1970 Riverside F-5000 Postcard

by Harry Kennison

Harry Kennison is a fan with a camera and a gift for telling good stories. This is the first in a series of stories of the sixties and seventies. We hope you enjoy them.


John Cannon drove his McLaren M-10B-Chevy to an easy victory in the opening round of the 1970 Continental F-5000 series at Riverside, California.

After eight weeks of Army basic training at Ft. Lewis, Washington and 32 pounds lighter, I was home in Denver on a 17-day leave before reporting to Ft. Riley, Kansas.  No sooner had I got home than my next door neighbor and gentleman racer, Rich Galloway, invited my wife and I to attend the F-5000 race at Riverside, California, the first race of the 1970 season.  It didn’t take me long to say “yes,” and a few days later we had loaded up our near-new Ford Cortina GT for the 1,200 mile trip west.

I planned on driving through to Las Vegas the first night and then on to Riverside the next day.  My wife, Bernie, was less than thrilled by long car rides and nearly broke down in St. George, Utah, begging to go home.  I explained that the worst of the drive through the moon-like landscape of Utah was behind us and we’d be in Vegas in a few hours.  She reluctantly agreed to press on, with visions of the Vegas Strip and famous resorts like the Sands and Stardust dancing in her head.  But alas, when we drove into town I booked us into the Best Western motel and we had dinner at an I-Hop next door.  I’ve never been much of a gambler, and sure didn’t want to give away what little cash we had to the casinos.  Needless to say, it was a frosty drive the next day as we crossed the desert to California.


TV celebrity, Dick Smothers, heads through Turn 5 at Riverside in his beautiful but somewhat slow, Lotus 70-Chevy.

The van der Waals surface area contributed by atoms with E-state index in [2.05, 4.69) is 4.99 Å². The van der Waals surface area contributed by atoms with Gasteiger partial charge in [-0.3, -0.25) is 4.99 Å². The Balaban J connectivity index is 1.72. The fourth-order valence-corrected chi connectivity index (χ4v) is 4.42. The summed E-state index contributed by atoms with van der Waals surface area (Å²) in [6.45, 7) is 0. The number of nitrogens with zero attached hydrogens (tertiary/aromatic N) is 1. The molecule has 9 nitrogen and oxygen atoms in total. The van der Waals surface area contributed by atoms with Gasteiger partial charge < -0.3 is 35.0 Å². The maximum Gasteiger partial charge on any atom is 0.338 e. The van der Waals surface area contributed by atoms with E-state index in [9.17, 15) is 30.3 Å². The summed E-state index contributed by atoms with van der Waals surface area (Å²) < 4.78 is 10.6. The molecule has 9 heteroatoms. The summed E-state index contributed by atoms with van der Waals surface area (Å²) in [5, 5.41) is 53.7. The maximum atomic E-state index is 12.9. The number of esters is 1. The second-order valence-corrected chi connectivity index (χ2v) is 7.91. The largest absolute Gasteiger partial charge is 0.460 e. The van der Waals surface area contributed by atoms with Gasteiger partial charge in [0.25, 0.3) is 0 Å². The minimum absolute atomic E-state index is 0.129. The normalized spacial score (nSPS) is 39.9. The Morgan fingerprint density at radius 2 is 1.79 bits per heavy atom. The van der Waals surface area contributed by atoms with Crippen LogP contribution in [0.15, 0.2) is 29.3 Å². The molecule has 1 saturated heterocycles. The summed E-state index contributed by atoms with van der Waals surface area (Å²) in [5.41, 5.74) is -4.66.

Turns out Rich Galloway had sold off his McLaren M6B CanAm car and bought a new Lola T-190 with a purposeful-looking injected 305 cubic-inch Chevy nestled in the rear.  In addition to Rich, Ron Grable, Eric Haga, Spence Stoddard and Chuck Parsons had new Lola’s as well. The McLaren M-10B camp was headed up by John Cannon and John Bisignano.  In addition to the Lola’s and McLaren’s, there were a pair of Lotus 70-Chevy’s entered by Dick Smothers and George Wintersteen, a Surtees TS-5 Chevy for John Gunn, a handful of Eagles, older Lola’s and even a Brabham BT-26 Formula 1 car with a 3-liter Cosworth V-8 driven by Gus Hutchison.  All in all, quite a turn-out for the first race of the new season.


John Gunn’s Surtees TS-5 is perched up on jacks in the Riverside garage prior to qualifying.

Bernie and I were staying at a Motel 6 on Riverside’s main drag (they “left the light on for us”), just down the street from the fancier Holiday Inn where Rich was staying.  He invited us along with a bunch of the drivers to a reception and showing of an artsy, racing movie set to classical guitar music he’d made the year before.  After spending the past eight weeks wondering if I would survive basic training, it was a pleasant surprise to be surrounded by racing people, and even Bernie enjoyed meeting Dick Smothers.


Gus Hutchison takes his Brahbam B-26-Cosworth Ford Formula 1 car inside Rich Galloway’s Lola heading into Turn 6.

As for the race, John Cannon, who’s previous claim to fame was beating the factory CanAm McLaren’s in the rain at Laguna Seca in a somewhat used up, three-year old McLaren Mk II, won Riverside handily in his M-10B.  He would go on to take a well-deserved championship that year.  As for Rich Galloway, he notched up a surprising top-ten finish and would continue to campaign his Lola through the rest of the season.


Rich Galloway, driving his brand new Lola T-190 through Riverside’s Turn 5.

I don’t remember much about the trip back, other than Bernie and I didn’t stop in St. George, Utah.


Tommy Smothers turned up on race day to support his brother, Dick.